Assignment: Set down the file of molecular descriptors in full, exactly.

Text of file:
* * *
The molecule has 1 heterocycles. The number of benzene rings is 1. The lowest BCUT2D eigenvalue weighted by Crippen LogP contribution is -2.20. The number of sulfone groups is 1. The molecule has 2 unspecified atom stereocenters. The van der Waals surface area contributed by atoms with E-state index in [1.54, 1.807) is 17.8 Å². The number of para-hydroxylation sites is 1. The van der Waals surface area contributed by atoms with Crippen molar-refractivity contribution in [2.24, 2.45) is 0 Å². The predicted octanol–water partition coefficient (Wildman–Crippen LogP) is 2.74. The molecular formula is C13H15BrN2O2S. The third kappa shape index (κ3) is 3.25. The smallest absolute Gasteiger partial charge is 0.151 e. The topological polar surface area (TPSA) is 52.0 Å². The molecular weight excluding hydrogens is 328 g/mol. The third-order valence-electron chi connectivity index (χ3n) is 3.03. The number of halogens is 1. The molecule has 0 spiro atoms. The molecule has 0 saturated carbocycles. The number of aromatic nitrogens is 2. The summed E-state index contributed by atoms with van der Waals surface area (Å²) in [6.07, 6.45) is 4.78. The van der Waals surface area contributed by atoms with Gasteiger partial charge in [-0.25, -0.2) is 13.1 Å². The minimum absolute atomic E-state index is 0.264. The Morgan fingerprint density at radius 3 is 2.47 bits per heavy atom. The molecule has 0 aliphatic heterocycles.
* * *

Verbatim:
The molecule has 1 heterocycles. The number of benzene rings is 1. The lowest BCUT2D eigenvalue weighted by Crippen LogP contribution is -2.20. The number of sulfone groups is 1. The molecule has 2 unspecified atom stereocenters. The van der Waals surface area contributed by atoms with E-state index in [1.54, 1.807) is 17.8 Å². The number of para-hydroxylation sites is 1. The van der Waals surface area contributed by atoms with Crippen molar-refractivity contribution in [2.24, 2.45) is 0 Å². The predicted octanol–water partition coefficient (Wildman–Crippen LogP) is 2.74. The molecular formula is C13H15BrN2O2S. The third kappa shape index (κ3) is 3.25. The smallest absolute Gasteiger partial charge is 0.151 e. The topological polar surface area (TPSA) is 52.0 Å². The molecular weight excluding hydrogens is 328 g/mol. The third-order valence-electron chi connectivity index (χ3n) is 3.03. The number of halogens is 1. The molecule has 0 spiro atoms. The molecule has 0 saturated carbocycles. The number of aromatic nitrogens is 2. The summed E-state index contributed by atoms with van der Waals surface area (Å²) in [6.07, 6.45) is 4.78. The van der Waals surface area contributed by atoms with Gasteiger partial charge in [-0.25, -0.2) is 13.1 Å². The minimum absolute atomic E-state index is 0.264. The Morgan fingerprint density at radius 3 is 2.47 bits per heavy atom. The molecule has 0 aliphatic heterocycles.